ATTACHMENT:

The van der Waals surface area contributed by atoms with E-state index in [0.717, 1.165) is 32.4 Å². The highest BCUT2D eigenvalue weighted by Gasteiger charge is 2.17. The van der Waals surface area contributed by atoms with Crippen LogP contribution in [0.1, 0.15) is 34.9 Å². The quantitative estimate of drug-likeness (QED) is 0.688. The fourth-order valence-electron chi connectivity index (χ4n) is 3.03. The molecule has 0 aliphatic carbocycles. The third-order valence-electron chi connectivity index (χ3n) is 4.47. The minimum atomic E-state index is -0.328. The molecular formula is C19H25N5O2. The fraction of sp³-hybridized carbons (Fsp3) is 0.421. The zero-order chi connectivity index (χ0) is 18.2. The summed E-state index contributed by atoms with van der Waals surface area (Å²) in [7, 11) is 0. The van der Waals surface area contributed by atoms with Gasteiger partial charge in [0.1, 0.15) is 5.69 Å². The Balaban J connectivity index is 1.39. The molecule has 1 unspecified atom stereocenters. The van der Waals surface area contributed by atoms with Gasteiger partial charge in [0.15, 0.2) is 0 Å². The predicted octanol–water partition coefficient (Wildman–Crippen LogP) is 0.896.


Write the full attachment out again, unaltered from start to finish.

The van der Waals surface area contributed by atoms with E-state index in [0.717, 1.165) is 32.4 Å². The highest BCUT2D eigenvalue weighted by Gasteiger charge is 2.17. The van der Waals surface area contributed by atoms with Crippen LogP contribution in [0.1, 0.15) is 34.9 Å². The quantitative estimate of drug-likeness (QED) is 0.688. The fourth-order valence-electron chi connectivity index (χ4n) is 3.03. The molecule has 0 aliphatic carbocycles. The third-order valence-electron chi connectivity index (χ3n) is 4.47. The minimum atomic E-state index is -0.328. The molecular formula is C19H25N5O2. The fraction of sp³-hybridized carbons (Fsp3) is 0.421. The zero-order chi connectivity index (χ0) is 18.2. The summed E-state index contributed by atoms with van der Waals surface area (Å²) in [7, 11) is 0. The van der Waals surface area contributed by atoms with Gasteiger partial charge in [0.1, 0.15) is 5.69 Å². The Balaban J connectivity index is 1.39. The molecule has 1 unspecified atom stereocenters. The van der Waals surface area contributed by atoms with Gasteiger partial charge in [0.15, 0.2) is 0 Å². The predicted octanol–water partition coefficient (Wildman–Crippen LogP) is 0.896.